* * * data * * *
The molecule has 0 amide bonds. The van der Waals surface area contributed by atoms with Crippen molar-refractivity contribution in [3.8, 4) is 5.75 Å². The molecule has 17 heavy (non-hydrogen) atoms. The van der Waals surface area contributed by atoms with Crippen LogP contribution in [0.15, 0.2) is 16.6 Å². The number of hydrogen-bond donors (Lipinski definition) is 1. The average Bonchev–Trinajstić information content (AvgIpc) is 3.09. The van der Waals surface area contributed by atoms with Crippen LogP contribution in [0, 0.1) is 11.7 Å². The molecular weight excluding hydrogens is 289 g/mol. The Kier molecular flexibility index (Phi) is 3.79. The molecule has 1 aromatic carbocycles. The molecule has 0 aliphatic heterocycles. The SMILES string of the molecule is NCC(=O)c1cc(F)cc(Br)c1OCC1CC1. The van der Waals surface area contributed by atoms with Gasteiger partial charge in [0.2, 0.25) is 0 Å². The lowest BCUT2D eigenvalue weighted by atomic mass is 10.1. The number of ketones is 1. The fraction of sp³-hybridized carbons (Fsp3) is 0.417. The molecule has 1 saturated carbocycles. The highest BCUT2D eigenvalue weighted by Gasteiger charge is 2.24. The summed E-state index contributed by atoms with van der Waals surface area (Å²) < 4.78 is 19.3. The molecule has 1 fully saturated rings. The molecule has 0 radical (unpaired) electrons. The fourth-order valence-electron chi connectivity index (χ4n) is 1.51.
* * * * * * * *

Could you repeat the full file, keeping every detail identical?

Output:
The molecule has 0 amide bonds. The van der Waals surface area contributed by atoms with Crippen molar-refractivity contribution in [3.8, 4) is 5.75 Å². The molecule has 17 heavy (non-hydrogen) atoms. The van der Waals surface area contributed by atoms with Crippen LogP contribution in [0.15, 0.2) is 16.6 Å². The number of hydrogen-bond donors (Lipinski definition) is 1. The average Bonchev–Trinajstić information content (AvgIpc) is 3.09. The van der Waals surface area contributed by atoms with Crippen LogP contribution in [0, 0.1) is 11.7 Å². The molecular weight excluding hydrogens is 289 g/mol. The Kier molecular flexibility index (Phi) is 3.79. The molecule has 1 aromatic carbocycles. The molecule has 0 aliphatic heterocycles. The SMILES string of the molecule is NCC(=O)c1cc(F)cc(Br)c1OCC1CC1. The van der Waals surface area contributed by atoms with Gasteiger partial charge in [0.2, 0.25) is 0 Å². The lowest BCUT2D eigenvalue weighted by atomic mass is 10.1. The number of ketones is 1. The fraction of sp³-hybridized carbons (Fsp3) is 0.417. The molecule has 1 saturated carbocycles. The highest BCUT2D eigenvalue weighted by Gasteiger charge is 2.24. The summed E-state index contributed by atoms with van der Waals surface area (Å²) < 4.78 is 19.3. The molecule has 1 fully saturated rings. The molecule has 0 radical (unpaired) electrons. The fourth-order valence-electron chi connectivity index (χ4n) is 1.51.